Travel Trends for 2022
Great news! Consumer confidence in travel is rising, with ABTA reporting 61% of people plan to go abroad within the next year, up 4% from 2021. This increase is likely a result of the relaxing of requirements for fully vaccinated travellers and the shift from the UK's traffic light travel system to a single red list.
But what sort of holidays will people take in 2021, and how has the pandemic changed the way we travel? Here we'll reveal all, with a closer look at the top travel trends for 2022.
Upgraded holidays & bucket list trips
More and more people will travel in 2022 to make up for lost time. According to the recent Travel in 2022 report by ABTA, 49% of people say a lack of opportunity to travel in the last couple of years has made holidays more important to them than ever before. This feeling is particularly true of families with children over the age of five, where 65% of those asked said they would prioritise travel in 2022.
This year holidaymakers are likely to spend more on their next trip. Either by upgrading their hotel rooms, extending their stays or even opting for more expensive destinations. We also expect to see more people booking once-in-a-lifetime, meaningful trips, with 37% saying they're likely to visit a country they've never been to before.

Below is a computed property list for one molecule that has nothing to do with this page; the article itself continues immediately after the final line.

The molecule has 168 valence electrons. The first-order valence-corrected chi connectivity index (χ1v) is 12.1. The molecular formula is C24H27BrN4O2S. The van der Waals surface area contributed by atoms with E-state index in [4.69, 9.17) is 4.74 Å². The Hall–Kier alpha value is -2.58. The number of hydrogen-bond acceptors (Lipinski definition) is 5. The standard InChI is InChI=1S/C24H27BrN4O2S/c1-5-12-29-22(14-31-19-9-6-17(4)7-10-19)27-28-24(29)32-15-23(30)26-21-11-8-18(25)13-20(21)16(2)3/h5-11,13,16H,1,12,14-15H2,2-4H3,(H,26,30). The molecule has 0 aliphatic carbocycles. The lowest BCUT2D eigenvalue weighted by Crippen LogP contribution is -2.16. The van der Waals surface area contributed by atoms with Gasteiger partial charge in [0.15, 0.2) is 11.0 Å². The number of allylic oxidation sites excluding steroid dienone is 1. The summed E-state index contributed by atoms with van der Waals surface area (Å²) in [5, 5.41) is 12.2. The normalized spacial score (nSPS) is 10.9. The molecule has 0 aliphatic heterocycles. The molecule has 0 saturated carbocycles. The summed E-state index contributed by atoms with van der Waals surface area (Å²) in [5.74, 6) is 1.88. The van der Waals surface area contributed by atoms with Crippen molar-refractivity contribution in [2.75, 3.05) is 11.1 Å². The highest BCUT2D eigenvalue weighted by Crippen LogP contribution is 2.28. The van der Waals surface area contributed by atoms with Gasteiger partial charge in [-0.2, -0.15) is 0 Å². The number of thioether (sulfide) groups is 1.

The COVID-19 pandemic has highlighted life's fragility, and many are no longer willing to wait to tick trips off their travel bucket list. Know the feeling? We've compiled a list of trips to tick off your travel bucket list from South African safaris to Everest Base Camp treks in 2022. Read our blog post to inspire your travel bucket list.
Expert-led travel bookings
To say that the COVID-19 pandemic knocked the travel industry is an understatement. It most certainly impacted consumer confidence. As a result, in 2022, we expect to see consumers placing greater value on travel agents and experts to help them book their holidays.
According to ABTA, 30% of people are more likely to book with a travel expert now than before the pandemic. This is because people are looking for expert guidance on COVID-19 travel restrictions and the security offered by holiday packages. It's especially true of younger travellers, who were most likely to book holidays exclusively online pre-pandemic.
Sustainable travel will continue to be a top priority for holidaymakers in 2022, with people looking to combine their environmental and social concerns with their passion for travel.
54% of holidaymakers say choosing a travel provider with good environmental and sustainability credentials is important. In contrast, in 2011 this was just 20%.
We're now moving towards a trend of people booking accommodation, activities and transport with lower carbon footprints, and they're willing to pay more.
In line with this, we expect to see more travellers booking travel activities and experiences run by locals and grassroots organisations to ensure local people benefit from tourism. Additionally, travellers may look into volunteer programmes while they're abroad as a way of giving back to the community.